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Medfordd v. Unknown Party

United States District Court, S.D. Illinois

October 17, 2017

SCOTT A. MEDFORD, Plaintiff,
v.
UNKNOWN PARTY, Defendant.

          MEMORANDUM AND ORDER

          PHIL GILBERT, U.S. DISTRICT JUDGE.

         In Medford v. McLaurin, Case No. 17-cv-243-JPG (S.D. Ill. Sept. 20, 2017) (“Original Action”), Plaintiff Scott Medford, an inmate in Menard Correctional Center (“Menard”), brought suit pursuant to 42 U.S.C. § 1983 for deprivations of his constitutional rights that allegedly occurred at St. Clair County Jail. Pursuant to George v. Smith, 507 F.3d 605 (7th Cir. 2007), a deliberate indifference claim pertaining to a correctional officer's alleged lack of knowledge in life preservation techniques was severed from that initial action to form the basis for this action, Case No. 17-cv-1016-JPG.

         This case is now before the Court for a preliminary review of that claim pursuant to 28 U.S.C. § 1915A, which provides:

(a) Screening - The court shall review, before docketing, if feasible or, in any event, as soon as practicable after docketing, a complaint in a civil action in which a prisoner seeks redress from a governmental entity or officer or employee of a governmental entity.
(b) Grounds for Dismissal - On review, the court shall identify cognizable claims or dismiss the complaint, or any portion of the complaint, if the complaint-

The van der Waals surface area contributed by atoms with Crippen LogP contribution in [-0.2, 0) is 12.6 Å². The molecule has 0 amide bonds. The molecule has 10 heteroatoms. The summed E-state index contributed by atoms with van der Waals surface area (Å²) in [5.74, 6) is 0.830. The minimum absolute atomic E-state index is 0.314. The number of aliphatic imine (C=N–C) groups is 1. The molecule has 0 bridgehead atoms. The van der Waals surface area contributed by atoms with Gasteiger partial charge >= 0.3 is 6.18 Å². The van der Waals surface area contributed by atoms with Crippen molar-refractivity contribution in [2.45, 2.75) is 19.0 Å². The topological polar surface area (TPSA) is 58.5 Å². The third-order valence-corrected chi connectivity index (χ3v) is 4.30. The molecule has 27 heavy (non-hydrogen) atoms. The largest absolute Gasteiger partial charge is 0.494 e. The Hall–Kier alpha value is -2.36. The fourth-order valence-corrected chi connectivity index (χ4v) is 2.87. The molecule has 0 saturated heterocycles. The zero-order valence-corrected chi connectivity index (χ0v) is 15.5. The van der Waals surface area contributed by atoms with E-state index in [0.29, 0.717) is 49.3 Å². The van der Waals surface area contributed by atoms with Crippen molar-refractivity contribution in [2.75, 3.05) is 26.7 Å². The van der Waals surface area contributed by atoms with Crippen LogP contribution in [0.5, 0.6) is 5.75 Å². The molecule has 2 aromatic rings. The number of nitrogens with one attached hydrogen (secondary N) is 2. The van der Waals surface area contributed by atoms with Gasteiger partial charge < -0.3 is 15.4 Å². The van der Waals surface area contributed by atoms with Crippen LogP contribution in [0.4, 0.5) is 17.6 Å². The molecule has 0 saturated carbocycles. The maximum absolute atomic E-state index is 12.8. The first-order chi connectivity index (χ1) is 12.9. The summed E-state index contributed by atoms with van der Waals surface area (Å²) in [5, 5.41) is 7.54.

(1) is frivolous, malicious, or fails to state a claim on which relief may be granted; or
(2) seeks monetary relief from a defendant who is immune from such relief.

         An action or claim is frivolous if “it lacks an arguable basis either in law or in fact.” Neitzke v. Williams, 490 U.S. 319, 325 (1989). Frivolousness is an objective standard that refers to a claim that any reasonable person would find meritless. Lee v. Clinton, 209 F.3d 1025, 1026-27 (7th Cir. 2000). An action fails to state a claim upon which relief can be granted if it does not plead “enough facts to state a claim to relief that is plausible on its face.” Bell Atlantic Corp. v. Twombly, 550 U.S. 544, 570 (2007). The claim of entitlement to relief must cross “the line between possibility and plausibility.” Id. at 557. At this juncture, the factual allegations of the pro se Complaint are to be liberally construed. See Rodriguez v. Plymouth Ambulance Serv., 577 F.3d 816, 821 (7th Cir. 2009).

         After fully considering the relevant allegations in Plaintiff's Complaint, the Court concludes that this action is subject to summary dismissal.

         The Complaint

         The allegations in Plaintiff's Complaint (Doc. 2) relevant to this severed action are as follows: C.O. Lazante is not “educated on how to preserve life.” (Doc. 2, p. 8). An inmate had a seizure, and Lazante left him on his back while he was seizing. Id. Another inmate tended to the seizing inmate in order to prevent him from choking. Id.

         Discussion

         In its Severance Order (Doc. 1), the Court designated the following count to be severed into this pro se action. The parties and the Court will continue to use this designation in all future pleadings and ...


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